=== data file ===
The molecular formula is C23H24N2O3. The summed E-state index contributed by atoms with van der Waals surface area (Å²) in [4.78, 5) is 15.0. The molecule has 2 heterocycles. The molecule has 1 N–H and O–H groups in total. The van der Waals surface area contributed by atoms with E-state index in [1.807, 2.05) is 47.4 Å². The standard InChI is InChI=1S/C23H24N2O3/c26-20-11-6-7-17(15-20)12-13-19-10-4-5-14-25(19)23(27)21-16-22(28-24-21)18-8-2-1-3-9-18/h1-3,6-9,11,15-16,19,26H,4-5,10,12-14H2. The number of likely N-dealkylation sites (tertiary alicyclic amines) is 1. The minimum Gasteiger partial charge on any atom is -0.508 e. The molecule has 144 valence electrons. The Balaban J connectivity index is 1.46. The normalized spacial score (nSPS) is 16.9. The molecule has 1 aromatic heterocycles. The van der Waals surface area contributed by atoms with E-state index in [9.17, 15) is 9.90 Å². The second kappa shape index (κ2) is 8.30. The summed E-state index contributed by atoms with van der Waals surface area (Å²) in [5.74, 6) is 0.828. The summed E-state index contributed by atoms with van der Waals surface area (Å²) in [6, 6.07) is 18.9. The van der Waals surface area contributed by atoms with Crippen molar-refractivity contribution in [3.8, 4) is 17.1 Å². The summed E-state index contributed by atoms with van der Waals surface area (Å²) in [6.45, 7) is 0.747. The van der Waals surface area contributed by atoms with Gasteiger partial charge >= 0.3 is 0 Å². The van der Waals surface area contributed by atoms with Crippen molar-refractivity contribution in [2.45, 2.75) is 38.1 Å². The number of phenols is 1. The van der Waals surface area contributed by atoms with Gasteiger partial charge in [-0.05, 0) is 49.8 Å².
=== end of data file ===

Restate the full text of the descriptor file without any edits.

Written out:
The molecular formula is C23H24N2O3. The summed E-state index contributed by atoms with van der Waals surface area (Å²) in [4.78, 5) is 15.0. The molecule has 2 heterocycles. The molecule has 1 N–H and O–H groups in total. The van der Waals surface area contributed by atoms with E-state index in [1.807, 2.05) is 47.4 Å². The standard InChI is InChI=1S/C23H24N2O3/c26-20-11-6-7-17(15-20)12-13-19-10-4-5-14-25(19)23(27)21-16-22(28-24-21)18-8-2-1-3-9-18/h1-3,6-9,11,15-16,19,26H,4-5,10,12-14H2. The number of likely N-dealkylation sites (tertiary alicyclic amines) is 1. The minimum Gasteiger partial charge on any atom is -0.508 e. The molecule has 144 valence electrons. The Balaban J connectivity index is 1.46. The normalized spacial score (nSPS) is 16.9. The molecule has 1 aromatic heterocycles. The van der Waals surface area contributed by atoms with E-state index in [9.17, 15) is 9.90 Å². The second kappa shape index (κ2) is 8.30. The summed E-state index contributed by atoms with van der Waals surface area (Å²) in [5.74, 6) is 0.828. The summed E-state index contributed by atoms with van der Waals surface area (Å²) in [6, 6.07) is 18.9. The van der Waals surface area contributed by atoms with Crippen molar-refractivity contribution in [3.8, 4) is 17.1 Å². The summed E-state index contributed by atoms with van der Waals surface area (Å²) in [6.45, 7) is 0.747. The van der Waals surface area contributed by atoms with Gasteiger partial charge >= 0.3 is 0 Å². The van der Waals surface area contributed by atoms with Crippen molar-refractivity contribution in [2.45, 2.75) is 38.1 Å². The number of phenols is 1. The van der Waals surface area contributed by atoms with Gasteiger partial charge in [-0.05, 0) is 49.8 Å².